Wednesday, April 15, 2009

Accepting the things I cannot change (or: Just Say e-Yes)

As of yesterday, we have the internet back in our house. We've been without it for four months, an experiment in saving money and detoxing from too much online time since Facebook, Goodreads, blogging, emailing etc. are addictive as crack.

So the question is: Will I be able to moderate? Will I be able to continue to prioritize my writing and reading time, rather than sucking up hours online? Will I be able to stop, for god's sake, before my wrists once again swell up like Pop N. Fresh?

Not having the internet at home has had its advantages and disadvantages. No monthly internet bill has been nice. There have been many ways I've accessed the internet for free during these months, such as in my office at work, at a cafe (which can be a pleasant experience that I don't think I'll be giving up completely), and at the library (but too often I'd have to hold my breath when a kindly but odoriferous person who lives out of a backpack would sit next to me).

I also used my friends' and relatives' computers. This was a money-saving advantage but a social disadvantage because, like any good addict, instead of visiting and conversing, I'd be distracted by surfing the web (or thinking about when I'd be able to sneak off into their home office to surf the web). This tended to wilt what used to be lively social intercourse.

It was a pain in the ass (and probably not very secure) to pay my online bills on a laptop in a cafe. And it was awkward to hide from the other caffeinated patrons how many credit card bills sat in my stack. Evidence of over-extending yourself is less humiliating in the privacy of your home.

When you don't have the internet at home, you can't take advantage of the "Watch Now" feature of Netflix--so you get less bang for your buck. I doubt paying a monthly internet bill equalizes that cost-savings, but I can fool myself about it while I gorge on movie after movie, with buttered popcorn of course.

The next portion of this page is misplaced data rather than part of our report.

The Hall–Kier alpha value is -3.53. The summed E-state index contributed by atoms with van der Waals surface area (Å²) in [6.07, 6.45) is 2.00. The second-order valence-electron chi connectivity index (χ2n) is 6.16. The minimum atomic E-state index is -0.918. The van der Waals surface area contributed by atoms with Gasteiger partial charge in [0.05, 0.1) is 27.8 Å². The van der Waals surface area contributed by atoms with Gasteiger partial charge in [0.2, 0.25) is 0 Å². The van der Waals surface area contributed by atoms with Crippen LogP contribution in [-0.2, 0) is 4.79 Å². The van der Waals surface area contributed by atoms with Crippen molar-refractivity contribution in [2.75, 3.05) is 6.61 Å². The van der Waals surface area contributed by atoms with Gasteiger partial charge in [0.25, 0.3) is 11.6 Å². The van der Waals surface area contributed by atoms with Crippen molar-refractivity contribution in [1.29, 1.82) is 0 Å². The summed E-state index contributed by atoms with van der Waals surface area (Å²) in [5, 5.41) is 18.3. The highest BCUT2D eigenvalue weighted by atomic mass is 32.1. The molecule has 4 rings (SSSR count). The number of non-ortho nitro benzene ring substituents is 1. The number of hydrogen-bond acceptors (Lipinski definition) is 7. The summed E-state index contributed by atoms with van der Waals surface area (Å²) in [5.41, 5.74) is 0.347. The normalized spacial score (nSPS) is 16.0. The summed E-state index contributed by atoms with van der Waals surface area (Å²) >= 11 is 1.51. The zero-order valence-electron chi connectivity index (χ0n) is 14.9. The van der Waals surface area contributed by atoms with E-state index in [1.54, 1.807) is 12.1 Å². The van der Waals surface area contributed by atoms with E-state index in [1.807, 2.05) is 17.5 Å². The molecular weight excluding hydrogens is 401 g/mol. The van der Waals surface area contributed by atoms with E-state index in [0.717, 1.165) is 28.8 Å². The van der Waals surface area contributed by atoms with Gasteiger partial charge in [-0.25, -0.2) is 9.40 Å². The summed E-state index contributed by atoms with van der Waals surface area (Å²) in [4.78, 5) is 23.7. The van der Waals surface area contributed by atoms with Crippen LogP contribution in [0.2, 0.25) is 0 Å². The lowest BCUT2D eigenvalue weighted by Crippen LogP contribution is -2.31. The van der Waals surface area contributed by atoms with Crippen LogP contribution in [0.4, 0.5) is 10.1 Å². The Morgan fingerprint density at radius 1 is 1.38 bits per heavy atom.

Not being able to Google whenever we wanted to was tough, as well. If we were having an argument about what year The Mary Tyler Moore Show was cancelled, or how many zeroes there are in a trillion, we'd actually have to call someone and ask them to Google it. In other words, we treated everyone we knew as a Phone-a-Friend Lifeline.

The deal-breaker, however, had to be Mapquest. Because I have an abysmal sense of direction, lack of easy access to Mapquest has been like Mary without Rhoda. I've been imbalanced and anachronistic, driving while simultaneously trying to decipher an actual map. Remember those? Those things that unfold like one of those tiny toy sponges that, when put in water, expands into the Taj Mahal? And when I hit 46 recently, my eyesight shot to hell on my birthday. One day I was 45 and could read the teensy list of multisyllabic, poisonous ingredients on a package of gum, and the next day at age 46 I couldn't read my birthday cards without the help of Dr. Dean Edell. Try reading maps when that happens.

So here we are, plugged back in. If I send you back an email within two seconds every time you email me, please gently remind me that I am powerless over my addiction and need to go outside for a walk with my dog.
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